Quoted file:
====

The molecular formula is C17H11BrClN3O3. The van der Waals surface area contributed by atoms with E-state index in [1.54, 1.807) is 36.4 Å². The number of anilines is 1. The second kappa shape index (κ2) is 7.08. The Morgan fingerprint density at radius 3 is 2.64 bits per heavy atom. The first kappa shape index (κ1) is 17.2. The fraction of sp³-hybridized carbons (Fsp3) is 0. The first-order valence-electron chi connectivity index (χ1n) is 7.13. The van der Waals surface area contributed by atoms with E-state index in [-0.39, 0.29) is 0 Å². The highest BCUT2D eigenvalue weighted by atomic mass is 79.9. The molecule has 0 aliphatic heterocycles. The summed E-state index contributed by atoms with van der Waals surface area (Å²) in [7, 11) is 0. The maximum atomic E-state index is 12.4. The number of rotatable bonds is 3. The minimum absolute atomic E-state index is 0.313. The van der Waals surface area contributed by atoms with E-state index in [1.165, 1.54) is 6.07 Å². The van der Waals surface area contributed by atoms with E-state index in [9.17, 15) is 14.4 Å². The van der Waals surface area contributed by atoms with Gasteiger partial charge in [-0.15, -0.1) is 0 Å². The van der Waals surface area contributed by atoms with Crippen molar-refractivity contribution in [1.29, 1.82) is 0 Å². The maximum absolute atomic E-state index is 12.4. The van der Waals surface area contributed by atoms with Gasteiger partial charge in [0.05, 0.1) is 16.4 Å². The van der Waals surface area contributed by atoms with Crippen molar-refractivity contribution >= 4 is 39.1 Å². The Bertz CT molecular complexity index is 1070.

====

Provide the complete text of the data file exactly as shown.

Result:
The molecular formula is C17H11BrClN3O3. The van der Waals surface area contributed by atoms with E-state index in [1.54, 1.807) is 36.4 Å². The number of anilines is 1. The second kappa shape index (κ2) is 7.08. The Morgan fingerprint density at radius 3 is 2.64 bits per heavy atom. The first kappa shape index (κ1) is 17.2. The fraction of sp³-hybridized carbons (Fsp3) is 0. The first-order valence-electron chi connectivity index (χ1n) is 7.13. The van der Waals surface area contributed by atoms with E-state index in [-0.39, 0.29) is 0 Å². The highest BCUT2D eigenvalue weighted by atomic mass is 79.9. The molecule has 0 aliphatic heterocycles. The summed E-state index contributed by atoms with van der Waals surface area (Å²) in [7, 11) is 0. The maximum atomic E-state index is 12.4. The number of rotatable bonds is 3. The minimum absolute atomic E-state index is 0.313. The van der Waals surface area contributed by atoms with E-state index in [1.165, 1.54) is 6.07 Å². The van der Waals surface area contributed by atoms with E-state index in [9.17, 15) is 14.4 Å². The van der Waals surface area contributed by atoms with Gasteiger partial charge in [-0.15, -0.1) is 0 Å². The van der Waals surface area contributed by atoms with Crippen molar-refractivity contribution in [1.29, 1.82) is 0 Å². The maximum absolute atomic E-state index is 12.4. The van der Waals surface area contributed by atoms with Gasteiger partial charge in [0.05, 0.1) is 16.4 Å². The van der Waals surface area contributed by atoms with Crippen molar-refractivity contribution >= 4 is 39.1 Å². The Bertz CT molecular complexity index is 1070.